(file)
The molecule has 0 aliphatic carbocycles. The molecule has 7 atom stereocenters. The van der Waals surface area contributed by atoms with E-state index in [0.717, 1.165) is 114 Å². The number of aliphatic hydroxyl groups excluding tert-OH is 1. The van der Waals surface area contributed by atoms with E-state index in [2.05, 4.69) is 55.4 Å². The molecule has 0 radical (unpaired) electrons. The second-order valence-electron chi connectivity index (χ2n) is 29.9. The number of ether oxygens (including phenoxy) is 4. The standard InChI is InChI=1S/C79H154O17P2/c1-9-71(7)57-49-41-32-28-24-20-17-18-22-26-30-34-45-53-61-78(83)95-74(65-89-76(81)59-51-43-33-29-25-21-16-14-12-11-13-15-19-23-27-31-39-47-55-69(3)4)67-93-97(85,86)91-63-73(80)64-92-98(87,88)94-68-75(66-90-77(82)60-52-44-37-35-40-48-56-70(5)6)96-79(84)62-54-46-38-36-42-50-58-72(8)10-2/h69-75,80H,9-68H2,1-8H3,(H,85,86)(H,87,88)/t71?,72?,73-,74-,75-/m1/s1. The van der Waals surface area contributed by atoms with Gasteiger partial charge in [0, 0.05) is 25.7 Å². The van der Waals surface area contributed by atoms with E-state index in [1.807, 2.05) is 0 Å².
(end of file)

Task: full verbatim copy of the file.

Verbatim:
The molecule has 0 aliphatic carbocycles. The molecule has 7 atom stereocenters. The van der Waals surface area contributed by atoms with E-state index in [0.717, 1.165) is 114 Å². The number of aliphatic hydroxyl groups excluding tert-OH is 1. The van der Waals surface area contributed by atoms with E-state index in [2.05, 4.69) is 55.4 Å². The molecule has 0 radical (unpaired) electrons. The second-order valence-electron chi connectivity index (χ2n) is 29.9. The number of ether oxygens (including phenoxy) is 4. The standard InChI is InChI=1S/C79H154O17P2/c1-9-71(7)57-49-41-32-28-24-20-17-18-22-26-30-34-45-53-61-78(83)95-74(65-89-76(81)59-51-43-33-29-25-21-16-14-12-11-13-15-19-23-27-31-39-47-55-69(3)4)67-93-97(85,86)91-63-73(80)64-92-98(87,88)94-68-75(66-90-77(82)60-52-44-37-35-40-48-56-70(5)6)96-79(84)62-54-46-38-36-42-50-58-72(8)10-2/h69-75,80H,9-68H2,1-8H3,(H,85,86)(H,87,88)/t71?,72?,73-,74-,75-/m1/s1. The van der Waals surface area contributed by atoms with Gasteiger partial charge in [0, 0.05) is 25.7 Å². The van der Waals surface area contributed by atoms with E-state index in [1.807, 2.05) is 0 Å².